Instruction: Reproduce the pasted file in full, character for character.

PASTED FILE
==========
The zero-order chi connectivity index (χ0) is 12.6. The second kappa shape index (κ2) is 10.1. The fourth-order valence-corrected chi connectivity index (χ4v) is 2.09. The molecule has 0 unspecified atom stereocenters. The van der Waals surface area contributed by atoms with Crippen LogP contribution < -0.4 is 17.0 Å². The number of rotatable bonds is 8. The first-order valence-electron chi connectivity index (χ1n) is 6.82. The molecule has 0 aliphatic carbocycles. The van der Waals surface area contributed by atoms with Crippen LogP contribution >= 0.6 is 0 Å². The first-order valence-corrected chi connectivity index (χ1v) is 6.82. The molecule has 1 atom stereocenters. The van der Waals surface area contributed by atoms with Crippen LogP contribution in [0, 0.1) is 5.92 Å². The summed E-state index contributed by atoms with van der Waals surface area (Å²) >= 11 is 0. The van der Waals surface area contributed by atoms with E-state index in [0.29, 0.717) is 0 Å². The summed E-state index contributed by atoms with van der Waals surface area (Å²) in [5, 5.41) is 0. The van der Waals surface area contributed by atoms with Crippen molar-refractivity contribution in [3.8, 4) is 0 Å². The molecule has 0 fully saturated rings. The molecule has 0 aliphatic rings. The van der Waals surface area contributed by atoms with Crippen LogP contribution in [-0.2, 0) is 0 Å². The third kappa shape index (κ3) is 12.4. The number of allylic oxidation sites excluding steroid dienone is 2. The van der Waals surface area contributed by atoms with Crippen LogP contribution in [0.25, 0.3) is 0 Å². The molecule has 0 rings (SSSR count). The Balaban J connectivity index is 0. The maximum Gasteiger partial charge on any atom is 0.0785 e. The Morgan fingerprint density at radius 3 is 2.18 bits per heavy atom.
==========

The zero-order chi connectivity index (χ0) is 12.6. The second kappa shape index (κ2) is 10.1. The fourth-order valence-corrected chi connectivity index (χ4v) is 2.09. The molecule has 0 unspecified atom stereocenters. The van der Waals surface area contributed by atoms with Crippen LogP contribution < -0.4 is 17.0 Å². The number of rotatable bonds is 8. The first-order valence-electron chi connectivity index (χ1n) is 6.82. The molecule has 0 aliphatic carbocycles. The van der Waals surface area contributed by atoms with Crippen LogP contribution >= 0.6 is 0 Å². The first-order valence-corrected chi connectivity index (χ1v) is 6.82. The molecule has 1 atom stereocenters. The van der Waals surface area contributed by atoms with Crippen LogP contribution in [0, 0.1) is 5.92 Å². The summed E-state index contributed by atoms with van der Waals surface area (Å²) >= 11 is 0. The van der Waals surface area contributed by atoms with E-state index in [0.29, 0.717) is 0 Å². The summed E-state index contributed by atoms with van der Waals surface area (Å²) in [5, 5.41) is 0. The van der Waals surface area contributed by atoms with Crippen molar-refractivity contribution in [3.8, 4) is 0 Å². The molecule has 0 fully saturated rings. The molecule has 0 aliphatic rings. The van der Waals surface area contributed by atoms with Crippen LogP contribution in [-0.2, 0) is 0 Å². The third kappa shape index (κ3) is 12.4. The number of allylic oxidation sites excluding steroid dienone is 2. The van der Waals surface area contributed by atoms with Crippen LogP contribution in [0.25, 0.3) is 0 Å². The molecule has 0 rings (SSSR count). The Balaban J connectivity index is 0. The maximum Gasteiger partial charge on any atom is 0.0785 e. The Morgan fingerprint density at radius 3 is 2.18 bits per heavy atom.